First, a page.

In its early years, the society was active in University affairs with a literary focus, co-sponsoring from 1847 to 1851 (with the Jefferson Literary and Debating Society, the Philomethean, and Aesculapian Societies) a literary magazine called the Jefferson Monument Magazine, whose purpose was both to raise funds for a memorial to the University's founder and to provide a literary outlet for the students. Following the collapse of the Jefferson Monument Magazine, the society co-sponsored the University Magazine with the Philomathean and Jefferson Societies, beginning in 1851.[5]

Like many student organizations at the University, the Washington Society was politically active in the secessionist cause in the years prior to the American Civil War. A resolution that had been in place since 1858 to avoid debate questions that "would bring up any of the political issues now distracting the country" was lifted in January 1860, and the society subsequently debated the questions of a state's right to secede (answering in the affirmative) and whether Virginia should secede from the union if Lincoln were elected president (also answering in the affirmative).[6] In 1861, after the secession of Virginia from the Union, the Society voted to send its surplus treasury (about $200) to the Governor of the Commonwealth for the defense of the state.[7]

All student activities, including the Washington Society, were suspended from 1861 through 1865 for the duration of the Civil War, but the Washington Society was the first to reactivate, holding its first postbellum meeting on October 14, 1865.[8] The Society cooperated with the Jefferson Society in raising money for the erection of a memorial to the University's Confederate casualties in the University Cemetery.[9]

In 1913, the Washington Society joined forces again with the Jefferson Society to sponsor a "speaking league" for public and private high school students throughout the state.[10] However, the activity of the society subsequently fell off until it completely died out during the 1920s. Briefly reforming in 1939 as a society with the aim of "encouraging intellectual curiosity, gentlemanliness, congeniality and the idealization of the Virginia gentleman," it soon became extinct again until its modern refounding in 1979.[11]

In 1979, Three members of the Jefferson Society, J. Mitchell Aberman, Stephen L. Huntoon, and Josiah (Josh) Hensen, reestablished the Washington Society with the help of Richard Nichols Randolph, who was initiated into The Washington Society over the phone by R.E. Heischmen. Randolph then alters the constitution to allow members from the Jefferson Society to join; Randolph inducts the other three, who become the Second Refounders.[12] A year later, in 1980, Leslie Eliason, the first female president and fifth member, established or reestablished most of the traditions that continue today, including Thursday meetings in Jeff Hall, debates with the Jefferson Society, and Field Day.[12]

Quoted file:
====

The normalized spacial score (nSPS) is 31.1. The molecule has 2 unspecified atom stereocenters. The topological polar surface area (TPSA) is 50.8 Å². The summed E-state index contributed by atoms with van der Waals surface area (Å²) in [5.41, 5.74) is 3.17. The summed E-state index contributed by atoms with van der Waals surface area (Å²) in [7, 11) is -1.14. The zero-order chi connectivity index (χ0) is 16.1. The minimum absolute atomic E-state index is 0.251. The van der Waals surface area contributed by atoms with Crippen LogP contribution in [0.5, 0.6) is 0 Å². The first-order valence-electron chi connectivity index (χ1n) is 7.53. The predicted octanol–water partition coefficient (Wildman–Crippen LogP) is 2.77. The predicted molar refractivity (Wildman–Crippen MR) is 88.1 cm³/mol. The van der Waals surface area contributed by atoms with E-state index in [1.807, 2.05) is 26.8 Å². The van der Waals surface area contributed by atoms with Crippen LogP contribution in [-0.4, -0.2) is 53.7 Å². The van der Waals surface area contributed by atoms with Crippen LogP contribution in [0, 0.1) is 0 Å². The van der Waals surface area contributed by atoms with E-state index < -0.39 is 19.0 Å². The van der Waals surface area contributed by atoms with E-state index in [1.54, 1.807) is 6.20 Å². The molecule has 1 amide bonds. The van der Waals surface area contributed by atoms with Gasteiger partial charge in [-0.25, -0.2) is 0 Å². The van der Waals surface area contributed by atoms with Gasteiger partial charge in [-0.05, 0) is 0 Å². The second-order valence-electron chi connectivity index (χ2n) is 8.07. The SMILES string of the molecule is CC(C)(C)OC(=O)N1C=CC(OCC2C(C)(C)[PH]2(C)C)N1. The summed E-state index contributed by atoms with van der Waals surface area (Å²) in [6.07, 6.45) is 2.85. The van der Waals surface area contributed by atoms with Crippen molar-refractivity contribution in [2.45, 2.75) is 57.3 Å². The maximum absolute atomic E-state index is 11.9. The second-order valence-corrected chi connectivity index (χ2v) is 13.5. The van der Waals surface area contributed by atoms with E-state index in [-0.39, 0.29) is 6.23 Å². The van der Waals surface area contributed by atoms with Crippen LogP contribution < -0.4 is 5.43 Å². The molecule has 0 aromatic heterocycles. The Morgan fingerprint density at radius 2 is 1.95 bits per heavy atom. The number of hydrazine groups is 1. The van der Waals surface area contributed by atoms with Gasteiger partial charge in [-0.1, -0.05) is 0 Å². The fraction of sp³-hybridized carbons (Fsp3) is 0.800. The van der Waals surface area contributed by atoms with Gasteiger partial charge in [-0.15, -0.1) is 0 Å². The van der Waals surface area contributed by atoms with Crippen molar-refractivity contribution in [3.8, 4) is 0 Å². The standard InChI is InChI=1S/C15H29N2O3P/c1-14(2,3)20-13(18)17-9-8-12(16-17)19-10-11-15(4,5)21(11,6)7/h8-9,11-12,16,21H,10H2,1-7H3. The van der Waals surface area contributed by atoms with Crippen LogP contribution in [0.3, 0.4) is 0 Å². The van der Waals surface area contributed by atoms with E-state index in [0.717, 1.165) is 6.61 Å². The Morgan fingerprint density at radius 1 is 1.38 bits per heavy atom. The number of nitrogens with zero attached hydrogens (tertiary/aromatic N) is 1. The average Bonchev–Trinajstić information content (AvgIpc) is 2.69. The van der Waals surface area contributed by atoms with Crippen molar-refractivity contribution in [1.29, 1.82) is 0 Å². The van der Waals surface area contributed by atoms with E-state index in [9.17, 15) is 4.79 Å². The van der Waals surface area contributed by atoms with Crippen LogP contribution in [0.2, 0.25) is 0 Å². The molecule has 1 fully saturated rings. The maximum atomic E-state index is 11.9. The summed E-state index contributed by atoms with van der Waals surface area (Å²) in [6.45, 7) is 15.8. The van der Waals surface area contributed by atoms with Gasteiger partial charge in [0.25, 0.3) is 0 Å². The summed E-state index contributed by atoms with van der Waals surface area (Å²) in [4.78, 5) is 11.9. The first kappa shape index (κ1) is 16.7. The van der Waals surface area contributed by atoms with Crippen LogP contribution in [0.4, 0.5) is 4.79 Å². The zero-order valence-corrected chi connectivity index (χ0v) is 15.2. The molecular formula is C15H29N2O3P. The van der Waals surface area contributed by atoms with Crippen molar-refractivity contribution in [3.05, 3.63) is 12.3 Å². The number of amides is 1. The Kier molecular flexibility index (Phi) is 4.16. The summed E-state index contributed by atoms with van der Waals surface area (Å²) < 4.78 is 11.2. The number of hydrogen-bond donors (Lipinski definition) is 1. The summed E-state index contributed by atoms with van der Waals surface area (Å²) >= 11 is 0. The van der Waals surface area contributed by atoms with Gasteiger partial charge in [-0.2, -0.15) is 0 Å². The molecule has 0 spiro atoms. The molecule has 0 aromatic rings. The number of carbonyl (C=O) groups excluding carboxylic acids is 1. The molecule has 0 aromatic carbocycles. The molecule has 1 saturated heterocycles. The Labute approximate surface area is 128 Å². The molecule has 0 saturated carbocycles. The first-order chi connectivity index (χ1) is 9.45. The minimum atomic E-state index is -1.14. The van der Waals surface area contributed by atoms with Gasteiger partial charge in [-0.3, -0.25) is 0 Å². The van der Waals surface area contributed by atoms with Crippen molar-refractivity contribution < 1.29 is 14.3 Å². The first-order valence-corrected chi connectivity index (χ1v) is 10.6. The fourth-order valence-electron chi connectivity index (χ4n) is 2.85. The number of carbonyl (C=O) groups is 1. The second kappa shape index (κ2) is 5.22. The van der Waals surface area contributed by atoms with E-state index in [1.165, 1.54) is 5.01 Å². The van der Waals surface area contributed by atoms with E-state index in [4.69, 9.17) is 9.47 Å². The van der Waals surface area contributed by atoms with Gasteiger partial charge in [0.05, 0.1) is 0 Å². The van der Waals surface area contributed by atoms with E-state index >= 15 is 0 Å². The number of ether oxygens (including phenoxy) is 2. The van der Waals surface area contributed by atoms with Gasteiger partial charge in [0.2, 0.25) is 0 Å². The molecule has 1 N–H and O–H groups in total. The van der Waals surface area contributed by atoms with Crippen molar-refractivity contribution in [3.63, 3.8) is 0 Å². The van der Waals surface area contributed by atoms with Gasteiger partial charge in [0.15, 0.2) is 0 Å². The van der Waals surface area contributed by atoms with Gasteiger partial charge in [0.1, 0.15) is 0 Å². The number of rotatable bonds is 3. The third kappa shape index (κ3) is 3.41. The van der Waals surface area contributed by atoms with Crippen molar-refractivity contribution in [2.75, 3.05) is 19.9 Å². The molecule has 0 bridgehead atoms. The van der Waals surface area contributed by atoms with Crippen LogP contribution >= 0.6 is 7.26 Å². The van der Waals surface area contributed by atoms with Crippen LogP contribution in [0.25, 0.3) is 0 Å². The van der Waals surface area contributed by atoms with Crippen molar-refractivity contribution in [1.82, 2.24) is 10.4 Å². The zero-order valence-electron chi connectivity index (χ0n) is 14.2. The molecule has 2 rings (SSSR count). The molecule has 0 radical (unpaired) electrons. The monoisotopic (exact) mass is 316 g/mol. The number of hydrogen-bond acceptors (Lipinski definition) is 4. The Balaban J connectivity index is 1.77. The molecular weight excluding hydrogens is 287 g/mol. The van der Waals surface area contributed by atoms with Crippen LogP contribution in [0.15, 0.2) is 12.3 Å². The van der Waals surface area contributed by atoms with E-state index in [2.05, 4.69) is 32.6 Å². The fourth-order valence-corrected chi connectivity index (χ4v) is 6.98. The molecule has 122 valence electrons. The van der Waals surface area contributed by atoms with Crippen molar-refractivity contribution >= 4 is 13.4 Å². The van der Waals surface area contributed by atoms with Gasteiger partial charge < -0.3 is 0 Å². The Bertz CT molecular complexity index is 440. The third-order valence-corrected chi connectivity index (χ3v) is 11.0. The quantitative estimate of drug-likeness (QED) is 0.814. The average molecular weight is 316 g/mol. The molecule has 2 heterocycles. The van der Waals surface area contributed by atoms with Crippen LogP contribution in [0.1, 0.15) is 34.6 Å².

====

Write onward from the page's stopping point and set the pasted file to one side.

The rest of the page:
Washington Hall[edit]

The Washington Society was without permanent meeting facilities from 1842 to 1849, when they were granted a room in Hotel B, where they remained through much of the 19th century. In 1852, the Society asked for permission to enlarge its room in Hotel B; University historian Philip Alexander Bruce notes that this was the origin of the use of the name Washington Hall to describe these chambers.[13] In 1869, the reorganized society expanded the hall to its current dimensions.[14] In the year 1896, following the burning of the Rotunda and the destruction of the Annex, law classes were held in Washington Hall.[15] The University took possession of the Hall sometime after 1929 when there was no Society to maintain the building. Washington Hall now houses the University of Virginia's Office of Equal Opportunity Programs.

Famous members[edit]

Related[edit]

Notes and references[edit]

  1. ^ a b "A History of the Society". Washington Literary Society and Debating Union home page. Retrieved 2009-11-19. 
  2. ^ "Society History". Washington Literary Society and Debating Union home page. Retrieved 2012-04-19. 
  3. ^ Patton: 237, 244-245.
  4. ^ Bruce, II: 359.
  5. ^ Bruce, III: 106-109.
  6. ^ Bruce, III: 260-262.
  7. ^ Bruce, III: 271-272.
  8. ^ Bruce, IV: 75, 84.
  9. ^ Bruce, IV: 86.
  10. ^ Bruce, V: 244.
  11. ^ Dabney, 148.
  12. ^ a b washingtonsociety.org
  13. ^ Bruce, III: 173-174.
  14. ^ Bruce, IV: 87.
  15. ^ Bruce, IV: 290.

External links[edit]